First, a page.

Frisky Eats: Get More Protein & Save More Money By Making Your Own Greek Yogurt

I’m one of those people who looks at food and thinks, “Could I make this myself?”  I figure it’s always worth a shot, especially if I feel like I’m paying a lot for something on a frequent basis. When someone told me that Greek yogurt is just strained regular yogurt, I made a mental stink-face thinking about the fact that I was spending $7 every few days on quarts of Fage.  So I looked up a few different recipes, tried it a few times, and found out that Greek yogurt is one of the easiest things to make at home.  I’ve been making it for the last five months.  If I make it with organic milk, I save 50% each time; if I make it with conventional milk, I save 80%. EIGHTY. BEAT THAT.

Now, small disclaimer before we launch into the recipe: I’ve been working with food and in kitchens for a very long time, and I’m not squeamish about the potential hazards of fermenting stuff at home.  But you are going to be fermenting dairy, so make sure your equipment is sterilized before you go ahead.

The hardest thing you have to do in this recipe, cooking-wise, is boil milk.  Easy peasy!  The trade-off is that it’s a bit of a long process and it requires a little patience.  I find that if I start this at 8 PM on a Friday night, it’ll be done by 11 AM on Saturday.  This makes two quarts.

OK! Here’s what you need to get started:

  • A gallon of milk
  • ½ cup of yogurt starter (either from a previous batch of yogurt or, if it’s your first time, from store-bought Greek yogurt that specifically has live & active bacteria)
  • A stock pot
  • A whisk
  • At least one large, heat-proof bowl (two preferable)
  • Plastic wrap
  • A couple of towels
  • A stovetop and an oven
  • A large colander and paper coffee filters, or, if you’re fancy and you have the room for it, a chinois
  • Two quart-sized glass jars

Step One: Put the milk in the stock pot and heat it on the stove until it’s bubbling and you can smell it (mmmmm).  You do this so that the proteins in the milk break down.  Then, turn the heat off and let the milk cool off until it’s lukewarm, or until you can touch it without it hurting – this usually takes me about an hour.  (45 minutes to boil, 1 hour to cool)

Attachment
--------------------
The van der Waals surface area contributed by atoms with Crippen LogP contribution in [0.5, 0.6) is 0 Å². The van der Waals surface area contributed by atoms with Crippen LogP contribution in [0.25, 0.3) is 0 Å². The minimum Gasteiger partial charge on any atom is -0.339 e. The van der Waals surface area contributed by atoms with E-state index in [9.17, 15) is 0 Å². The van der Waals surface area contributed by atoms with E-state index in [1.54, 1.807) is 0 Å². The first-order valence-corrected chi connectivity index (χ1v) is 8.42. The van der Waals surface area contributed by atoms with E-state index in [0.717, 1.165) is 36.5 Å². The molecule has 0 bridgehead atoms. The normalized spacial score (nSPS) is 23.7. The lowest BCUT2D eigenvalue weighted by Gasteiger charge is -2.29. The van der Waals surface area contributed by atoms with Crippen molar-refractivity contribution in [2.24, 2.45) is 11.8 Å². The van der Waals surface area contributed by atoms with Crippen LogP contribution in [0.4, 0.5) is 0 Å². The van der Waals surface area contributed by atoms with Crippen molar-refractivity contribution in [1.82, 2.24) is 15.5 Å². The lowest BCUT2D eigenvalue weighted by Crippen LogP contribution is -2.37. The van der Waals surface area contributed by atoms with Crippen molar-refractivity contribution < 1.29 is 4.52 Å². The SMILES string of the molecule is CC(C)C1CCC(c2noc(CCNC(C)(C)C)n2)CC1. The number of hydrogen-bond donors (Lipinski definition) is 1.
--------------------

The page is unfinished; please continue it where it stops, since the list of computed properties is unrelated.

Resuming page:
Step Two:  Whisk the yogurt starter into the warm milk, then pour it into your heat-proof bowl.  Cover the bowl with plastic wrap.  Turn your oven on to 350? for just ONE minute, then turn it off.  Immediately put the covered bowl of started milk into the oven, then surround it with towels (I do one on top of and one bunched around the bowl).  Close the oven door, and let the yogurt incubate for 10-12 hours – but really no more than 12 hours.  If you let it go too long, it’ll spoil. (10-12 hours to incubate)

Ready to incubate.

This is what it’ll look like when it’s done incubating – thick, with a layer of liquid on top.

Step Three: Woo!  High five for being patient!  It’s time to prepare your straining mechanism.  If you have a chinois, well, lah-dee-dah. The size of chinois you’d need would be pretty big and pretty expensive, and most people use them very rarely, so I didn’t bother investing in one – instead, I just use a very large colander that I had anyway, which I line with wet coffee filters (wet so that they stick to the round surface of the colander better).  This will allow the liquid whey in the yogurt to strain through the coffee filters without losing the protein that makes up the bulk of the yogurt.  Once you’ve set up your “chinois,” pour in the fermented yogurt.  You can either strain your yogurt in your sink, or you can set the colander over a second large bowl, cover it with plastic wrap, and put it in your fridge.  Strain it for three hours, or until it’s about halved in volume. (3 hours, or longer, if it’s in the fridge)

Step Four: PHEW!  Almost done.  Dump your whey, and transfer your yogurt back to one of your large bowls.  When you transfer it, if you’re using the coffee filters, make sure that none of them end up in the bowl with your yogurt.

Yogurt Step 6

Step Five: Whisk it until it’s smooth, then transfer it to your glass quart jars.


Two tips: The more you use starter from your last batch, the better your yogurt tastes.  I’ve had fat-free homemade Greek yogurt that tastes like whole milk regular yogurt.  Also, if you end up with little lumps in your yogurt, no fear – just use a little less starter next time.

Rebecca Vipond Brink is a writer, photographer, and traveler whose next culinary endeavors are brandy and cheese.  You can follow her at @rebeccavbrink and on her blog, Flare and Fade.